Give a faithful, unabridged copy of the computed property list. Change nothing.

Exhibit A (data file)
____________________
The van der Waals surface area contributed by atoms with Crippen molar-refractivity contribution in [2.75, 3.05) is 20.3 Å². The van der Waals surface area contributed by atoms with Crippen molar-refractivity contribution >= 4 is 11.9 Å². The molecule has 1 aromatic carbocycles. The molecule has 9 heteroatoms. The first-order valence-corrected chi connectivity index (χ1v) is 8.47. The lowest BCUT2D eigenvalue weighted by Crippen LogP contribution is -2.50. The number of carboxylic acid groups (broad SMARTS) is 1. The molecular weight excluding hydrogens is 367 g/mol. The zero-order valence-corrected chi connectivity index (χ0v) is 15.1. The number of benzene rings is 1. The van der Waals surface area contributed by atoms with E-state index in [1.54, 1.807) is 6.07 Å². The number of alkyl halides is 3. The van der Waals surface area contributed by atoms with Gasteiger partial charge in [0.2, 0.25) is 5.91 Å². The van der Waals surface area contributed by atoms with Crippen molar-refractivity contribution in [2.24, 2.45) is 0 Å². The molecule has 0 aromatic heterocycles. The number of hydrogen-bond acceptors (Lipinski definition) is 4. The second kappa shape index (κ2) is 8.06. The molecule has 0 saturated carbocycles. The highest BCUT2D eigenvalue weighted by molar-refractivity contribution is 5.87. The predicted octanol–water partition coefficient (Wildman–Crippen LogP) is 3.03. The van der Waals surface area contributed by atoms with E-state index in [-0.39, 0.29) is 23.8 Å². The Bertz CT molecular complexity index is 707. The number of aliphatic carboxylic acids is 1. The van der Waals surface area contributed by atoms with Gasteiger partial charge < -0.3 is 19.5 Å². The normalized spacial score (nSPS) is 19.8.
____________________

The van der Waals surface area contributed by atoms with Crippen molar-refractivity contribution in [2.75, 3.05) is 20.3 Å². The van der Waals surface area contributed by atoms with Crippen molar-refractivity contribution >= 4 is 11.9 Å². The molecule has 1 aromatic carbocycles. The molecule has 9 heteroatoms. The first-order valence-corrected chi connectivity index (χ1v) is 8.47. The lowest BCUT2D eigenvalue weighted by Crippen LogP contribution is -2.50. The number of carboxylic acid groups (broad SMARTS) is 1. The molecular weight excluding hydrogens is 367 g/mol. The zero-order valence-corrected chi connectivity index (χ0v) is 15.1. The number of benzene rings is 1. The van der Waals surface area contributed by atoms with E-state index in [1.54, 1.807) is 6.07 Å². The number of alkyl halides is 3. The van der Waals surface area contributed by atoms with Gasteiger partial charge in [0.2, 0.25) is 5.91 Å². The van der Waals surface area contributed by atoms with Crippen molar-refractivity contribution in [2.24, 2.45) is 0 Å². The molecule has 0 aromatic heterocycles. The number of hydrogen-bond acceptors (Lipinski definition) is 4. The second kappa shape index (κ2) is 8.06. The molecule has 0 saturated carbocycles. The highest BCUT2D eigenvalue weighted by molar-refractivity contribution is 5.87. The predicted octanol–water partition coefficient (Wildman–Crippen LogP) is 3.03. The van der Waals surface area contributed by atoms with E-state index in [-0.39, 0.29) is 23.8 Å². The Bertz CT molecular complexity index is 707. The number of aliphatic carboxylic acids is 1. The van der Waals surface area contributed by atoms with Gasteiger partial charge < -0.3 is 19.5 Å². The normalized spacial score (nSPS) is 19.8.